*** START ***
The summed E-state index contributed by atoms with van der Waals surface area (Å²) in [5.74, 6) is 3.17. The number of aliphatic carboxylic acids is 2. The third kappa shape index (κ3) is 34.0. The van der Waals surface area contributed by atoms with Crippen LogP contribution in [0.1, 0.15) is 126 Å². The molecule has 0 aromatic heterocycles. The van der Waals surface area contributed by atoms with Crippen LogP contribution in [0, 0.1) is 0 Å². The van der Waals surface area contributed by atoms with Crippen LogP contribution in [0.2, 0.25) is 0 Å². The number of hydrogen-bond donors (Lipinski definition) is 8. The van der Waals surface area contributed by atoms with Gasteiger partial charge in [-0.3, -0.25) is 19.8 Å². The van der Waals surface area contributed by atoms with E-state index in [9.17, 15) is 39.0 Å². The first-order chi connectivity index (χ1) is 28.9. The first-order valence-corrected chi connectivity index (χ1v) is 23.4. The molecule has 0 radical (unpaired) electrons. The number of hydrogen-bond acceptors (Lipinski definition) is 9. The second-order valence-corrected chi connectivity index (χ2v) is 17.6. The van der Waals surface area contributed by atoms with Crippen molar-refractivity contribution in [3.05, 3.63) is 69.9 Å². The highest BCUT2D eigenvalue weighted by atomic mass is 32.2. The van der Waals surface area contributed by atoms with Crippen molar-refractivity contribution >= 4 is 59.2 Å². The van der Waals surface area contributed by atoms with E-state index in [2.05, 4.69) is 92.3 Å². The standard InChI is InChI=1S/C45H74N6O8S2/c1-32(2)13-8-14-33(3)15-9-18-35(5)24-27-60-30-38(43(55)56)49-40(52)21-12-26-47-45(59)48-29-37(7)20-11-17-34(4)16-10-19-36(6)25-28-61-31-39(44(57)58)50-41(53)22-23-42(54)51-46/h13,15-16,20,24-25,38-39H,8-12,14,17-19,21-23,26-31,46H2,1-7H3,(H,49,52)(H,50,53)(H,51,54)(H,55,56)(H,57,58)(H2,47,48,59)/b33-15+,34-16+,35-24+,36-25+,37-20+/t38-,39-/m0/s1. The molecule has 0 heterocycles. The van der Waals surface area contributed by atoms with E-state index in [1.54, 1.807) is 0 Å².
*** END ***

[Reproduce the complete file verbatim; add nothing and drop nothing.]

The summed E-state index contributed by atoms with van der Waals surface area (Å²) in [5.74, 6) is 3.17. The number of aliphatic carboxylic acids is 2. The third kappa shape index (κ3) is 34.0. The van der Waals surface area contributed by atoms with Crippen LogP contribution in [0.1, 0.15) is 126 Å². The molecule has 0 aromatic heterocycles. The van der Waals surface area contributed by atoms with Crippen LogP contribution in [0, 0.1) is 0 Å². The van der Waals surface area contributed by atoms with Crippen LogP contribution in [0.2, 0.25) is 0 Å². The number of hydrogen-bond donors (Lipinski definition) is 8. The van der Waals surface area contributed by atoms with Gasteiger partial charge in [-0.3, -0.25) is 19.8 Å². The van der Waals surface area contributed by atoms with E-state index in [9.17, 15) is 39.0 Å². The first-order chi connectivity index (χ1) is 28.9. The first-order valence-corrected chi connectivity index (χ1v) is 23.4. The molecule has 0 radical (unpaired) electrons. The number of hydrogen-bond acceptors (Lipinski definition) is 9. The second-order valence-corrected chi connectivity index (χ2v) is 17.6. The van der Waals surface area contributed by atoms with Crippen molar-refractivity contribution in [3.05, 3.63) is 69.9 Å². The highest BCUT2D eigenvalue weighted by atomic mass is 32.2. The van der Waals surface area contributed by atoms with Crippen molar-refractivity contribution >= 4 is 59.2 Å². The van der Waals surface area contributed by atoms with E-state index in [2.05, 4.69) is 92.3 Å². The standard InChI is InChI=1S/C45H74N6O8S2/c1-32(2)13-8-14-33(3)15-9-18-35(5)24-27-60-30-38(43(55)56)49-40(52)21-12-26-47-45(59)48-29-37(7)20-11-17-34(4)16-10-19-36(6)25-28-61-31-39(44(57)58)50-41(53)22-23-42(54)51-46/h13,15-16,20,24-25,38-39H,8-12,14,17-19,21-23,26-31,46H2,1-7H3,(H,49,52)(H,50,53)(H,51,54)(H,55,56)(H,57,58)(H2,47,48,59)/b33-15+,34-16+,35-24+,36-25+,37-20+/t38-,39-/m0/s1. The molecule has 0 heterocycles. The van der Waals surface area contributed by atoms with E-state index in [1.54, 1.807) is 0 Å².